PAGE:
Genesco Lawsuit Could Shake PCI Compliance Regime To Its Core
If courts were to reverse $13 million in fines levied by Visa against the retailer, it could take a lot of wind out of PCI's sails
As the security industry digests the news that for the first time a merchant is taking a major card brand and its payment processor to court over PCI noncompliance fines, speculation has started to fly about the long-range impact the case could have on the PCI compliance ecosystem.
On its face, the $13 million complaint from Tennessee-based retailer Genesco against Visa seems like pretty standard business litigation. But according to some, the suit has the potential to disrupt PCI's influence in the merchant community.
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"It really doesn't look on the first account to be a very big case, but it's the first retailer that kind of goes up against the establishment," says Torsten George, vice president of worldwide marketing, products, and support for Agiliance. "If the court would decide to reverse the penalties imposed on Genesco, it would really shake the foundation of the PCI Security Standards Council to its core."
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Last week, Genesco petitioned the court in Tennessee to order to reimburse the company for more than $13.3 million in penalties collected on behalf of the card brand by payment processors Wells Fargo And Fifth Third Financial Corp. following a 2010 data breach at the sports retailer. The heart of the case revolves around Visa's contractual language about what constitutes noncompliance for the sake of the levying of fines. In its suit, Genesco contends that it was in compliance with PCI rules at the time of the breach.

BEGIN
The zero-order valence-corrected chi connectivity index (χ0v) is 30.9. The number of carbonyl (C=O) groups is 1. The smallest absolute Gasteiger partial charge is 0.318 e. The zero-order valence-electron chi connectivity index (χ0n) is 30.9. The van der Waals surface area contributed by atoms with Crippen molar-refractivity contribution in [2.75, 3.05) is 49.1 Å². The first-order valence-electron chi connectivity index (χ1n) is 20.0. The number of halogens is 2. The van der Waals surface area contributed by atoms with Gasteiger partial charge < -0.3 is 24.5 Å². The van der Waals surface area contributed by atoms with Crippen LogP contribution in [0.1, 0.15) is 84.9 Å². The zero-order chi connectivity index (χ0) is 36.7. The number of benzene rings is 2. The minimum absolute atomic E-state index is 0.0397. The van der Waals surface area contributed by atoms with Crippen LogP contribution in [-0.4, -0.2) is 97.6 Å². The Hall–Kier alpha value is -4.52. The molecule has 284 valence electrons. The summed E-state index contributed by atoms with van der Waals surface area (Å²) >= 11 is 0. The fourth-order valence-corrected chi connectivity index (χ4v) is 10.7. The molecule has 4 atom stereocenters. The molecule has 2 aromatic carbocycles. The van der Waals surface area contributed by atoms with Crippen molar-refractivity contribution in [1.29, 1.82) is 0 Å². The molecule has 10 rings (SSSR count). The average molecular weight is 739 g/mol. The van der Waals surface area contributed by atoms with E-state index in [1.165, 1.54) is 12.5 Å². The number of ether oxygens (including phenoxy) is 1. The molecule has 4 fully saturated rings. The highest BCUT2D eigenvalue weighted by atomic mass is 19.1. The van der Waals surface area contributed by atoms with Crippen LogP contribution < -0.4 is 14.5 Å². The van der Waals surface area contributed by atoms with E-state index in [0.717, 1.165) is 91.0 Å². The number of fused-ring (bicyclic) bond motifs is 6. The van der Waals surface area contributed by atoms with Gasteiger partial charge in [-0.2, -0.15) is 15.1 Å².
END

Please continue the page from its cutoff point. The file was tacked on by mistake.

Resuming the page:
Some security experts have little patience for Genesco's quibbling, arguing that the firm should divert resources away from the courtroom and into the data center to improve its security program. "This lawsuit strikes me as a little ridiculous," says Tim 'TK' Keanini, chief research officer for nCircle. "Genesco would be far better off spending those legal fees on a more effective security program so they can better protect their customers in the future."
According to Keanini, PCI as a standard sets the minimum level of security for regulated merchants pretty low. He doesn't agree with George that the case will have much of a long-term affect on PCI, but he says it should offer some warning to insecure but QSA-approved organizations.
"I seriously doubt that this lawsuit will have any impact at all on the standard, but it should be a cautionary tale for all merchants," he says. "You can be PCI-compliant and still be breached -- it's time for everyone to step up their security game or suffer the consequences.”
Some experts point out that the root cause of conflict in this case isn't necessarily about the security standards themselves, but in how the card brands and payment processors choose to inflict financial penalties due to noncompliance and breach events.
"This is a PCI contract dispute," says William Hugh Murray, an information assurance executive consultant, trainer, and associate professor at the Naval Postgraduate School, who says the courts are around for just this kind of clash. "This particular dispute arises, in part, because the payment processors deduct their 'fines' from the revenue they collect for the merchant. The merchant has to sue the payment processor to get his money back rather than the processor having to sue the merchant to collect the fine. There is a presumption in favor of the payment processor built into the system."